4. Risperdal has worked for me for years actually, but YES, I agree that OCs NEED to speak up with psychiatrists … we know when things aren’t quite *right* … for me, it was Luvox that was destructive.

  5. 71º & Sunny says:

    Wow, Janet, I did NOT know that. Thanks for this great info. I’m on meds now, but to be honest, they scare me a little. I’ve tried to make well informed decisions when it comes to my meds and I totally agree with you – I think after you have gathered all the facts (from reliable sources), then it’s time to go with your gut instinct. One time I had a doc tell me that the penicillin pills I was taking could not give me the painful stomach aches I was experiencing. Well, as soon as I got off the penicillin, the stomachache went away. I mean, someone has to be the first one to get the side effects, right? While penicillin does not cause a problem for many people, clearly it does for me. I think we also have to listen to our bodies.

    Thanks for the heads up about this! Awesome post (as usual).

  6. ocdtalk says:

    Thanks, Sunny. Absolutely. We have to listen to our bodies. And on a side note, I always thought stomach aches were a common side effect of penicillin, so I checked it out ; http://www.drugs.com/penicillin.html. They are!

  7. krystallynn says:

    I know that when I was new to being on medication, I so wanted to give it a chance to work that I left bad side effects go on longer than I should, I was apprehensive about complaining about side effects and for some dumb reason I felt like I would be putting the doctor out by saying something wasn’t working. I think some of us can be in a very vulnerable state when we need healing. I was also quite unaware of how horrible the effects of certain med’s were for me , which is why I think it is good to let someone you trust know you are starting a new medication and tell them you want them to tell you if you start acting lethargic or out of whack because you may not recognize it yourself.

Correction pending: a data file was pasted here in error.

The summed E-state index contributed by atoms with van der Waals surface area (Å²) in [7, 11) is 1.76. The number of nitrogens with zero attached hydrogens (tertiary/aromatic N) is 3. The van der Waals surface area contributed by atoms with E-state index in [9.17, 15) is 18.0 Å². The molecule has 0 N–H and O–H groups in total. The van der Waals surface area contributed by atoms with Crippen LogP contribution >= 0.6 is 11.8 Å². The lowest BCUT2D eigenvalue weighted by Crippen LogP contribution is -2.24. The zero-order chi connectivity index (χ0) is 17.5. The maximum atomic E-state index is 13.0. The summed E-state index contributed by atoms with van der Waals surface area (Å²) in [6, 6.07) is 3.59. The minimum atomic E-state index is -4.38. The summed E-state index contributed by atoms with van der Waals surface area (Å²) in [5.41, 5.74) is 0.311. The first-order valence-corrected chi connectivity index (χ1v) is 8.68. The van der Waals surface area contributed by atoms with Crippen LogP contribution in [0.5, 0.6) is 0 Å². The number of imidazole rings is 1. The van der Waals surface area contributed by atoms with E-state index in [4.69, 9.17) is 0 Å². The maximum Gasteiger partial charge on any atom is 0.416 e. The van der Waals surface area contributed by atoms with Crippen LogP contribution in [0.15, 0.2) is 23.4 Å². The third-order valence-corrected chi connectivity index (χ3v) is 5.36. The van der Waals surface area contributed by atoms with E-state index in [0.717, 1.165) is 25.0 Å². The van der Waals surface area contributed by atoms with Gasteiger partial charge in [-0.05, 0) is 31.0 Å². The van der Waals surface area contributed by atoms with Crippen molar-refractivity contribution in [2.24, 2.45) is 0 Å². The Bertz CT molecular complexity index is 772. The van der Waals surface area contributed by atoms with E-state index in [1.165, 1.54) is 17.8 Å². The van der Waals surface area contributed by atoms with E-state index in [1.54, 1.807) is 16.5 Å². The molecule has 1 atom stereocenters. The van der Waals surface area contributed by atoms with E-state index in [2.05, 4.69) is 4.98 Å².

I know the medication that was the worst for me, has been one that many people mention as having just saved their lives and the one that I credit with helping me was Luvox but I know that doesn’t help everyone.
    The “be an advocate for yourself or someone you love” is an important message.

  8. ocdtalk says:

    Thanks for your comment, Krystal Lynn, and your post illustrates how we react to meds is such an individual thing. I think you bring up a great point that those taking new/different meds should make sure their loved ones are aware of it.

  9. Carly says:

    I’ve been on 11 different medications, including Risperdal, which didn’t worsen my symptoms, but didn’t help them either. My story seems similar to that of your son’s: I tried medication after medication, experiencing no benefit and oftentimes experiencing some of the worst side effects (i.e. suicidal thoughts). I was a minor at the time, and the doctors kept telling my parents that this combination or that would work, but none of them did. I finally insisted on going off the meds when I was 18, and my mental health improved dramatically. I still have the OCD, but I’m able to manage it better since the medications aren’t messing with my mood. However, I do agree that medications are helpful for many people and should not be written off completely. Doctors do need to listen to their patients and the parents of their patients more, however. My doctors tried to diagnose me with disorders I didn’t have because I was presenting with symptoms of the disorder that were caused by the medications I was taking! Thanks for your thoughtful article. 🙂 Check out my blog to read more of my story!

    • Hi Carly, Thanks for sharing your story, which does sound similar to my son’s. I know there are many more people out there with this same story, which is why it’s so important we keep talking about all aspects of OCD. I will definitely check out your blog and hope to hear from you again!

  10. Senad says:

    Hello, i have ocd too, and risperdal worsen my simpotms when my doc has put me on 3mg, then again he raised to 4mg, and my ocd became extreme, then i tried aripiprazole, it was ok for first couple of days, but when my doc raised it to 5mg, again extreme worsening.

    When it comes to ad, i am on seroxat for good 11 months, first 6 months i was on 50mg, now i am on 40mg, it helped with seconday compulsions, but the main one is still here.

    • Hi Senad, Thank you for sharing your story and I’m glad you are aware of how these different meds are affecting you. It’s so important to advocate for yourself! I’m wishing you all the best.